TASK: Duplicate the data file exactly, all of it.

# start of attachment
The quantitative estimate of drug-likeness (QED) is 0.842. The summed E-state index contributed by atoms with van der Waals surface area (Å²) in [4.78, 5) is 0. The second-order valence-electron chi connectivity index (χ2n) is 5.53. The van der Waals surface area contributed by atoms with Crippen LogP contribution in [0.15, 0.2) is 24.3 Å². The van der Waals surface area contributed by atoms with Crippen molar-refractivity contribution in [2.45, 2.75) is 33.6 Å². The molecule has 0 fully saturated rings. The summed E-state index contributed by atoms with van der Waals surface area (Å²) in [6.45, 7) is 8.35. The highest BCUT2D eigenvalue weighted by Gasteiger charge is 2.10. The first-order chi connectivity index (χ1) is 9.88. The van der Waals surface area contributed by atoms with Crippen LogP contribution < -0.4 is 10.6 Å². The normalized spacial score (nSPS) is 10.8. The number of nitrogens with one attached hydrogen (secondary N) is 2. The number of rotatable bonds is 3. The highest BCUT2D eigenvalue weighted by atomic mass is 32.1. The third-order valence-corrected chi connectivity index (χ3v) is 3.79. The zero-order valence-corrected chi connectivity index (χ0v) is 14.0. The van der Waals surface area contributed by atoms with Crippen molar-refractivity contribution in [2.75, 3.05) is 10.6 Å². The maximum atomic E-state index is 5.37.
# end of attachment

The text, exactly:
The quantitative estimate of drug-likeness (QED) is 0.842. The summed E-state index contributed by atoms with van der Waals surface area (Å²) in [4.78, 5) is 0. The second-order valence-electron chi connectivity index (χ2n) is 5.53. The van der Waals surface area contributed by atoms with Crippen LogP contribution in [0.15, 0.2) is 24.3 Å². The van der Waals surface area contributed by atoms with Crippen molar-refractivity contribution in [2.45, 2.75) is 33.6 Å². The molecule has 0 fully saturated rings. The summed E-state index contributed by atoms with van der Waals surface area (Å²) in [6.45, 7) is 8.35. The highest BCUT2D eigenvalue weighted by Gasteiger charge is 2.10. The first-order chi connectivity index (χ1) is 9.88. The van der Waals surface area contributed by atoms with Crippen LogP contribution < -0.4 is 10.6 Å². The normalized spacial score (nSPS) is 10.8. The number of nitrogens with one attached hydrogen (secondary N) is 2. The number of rotatable bonds is 3. The highest BCUT2D eigenvalue weighted by atomic mass is 32.1. The third-order valence-corrected chi connectivity index (χ3v) is 3.79. The zero-order valence-corrected chi connectivity index (χ0v) is 14.0. The van der Waals surface area contributed by atoms with Crippen molar-refractivity contribution in [2.75, 3.05) is 10.6 Å². The maximum atomic E-state index is 5.37.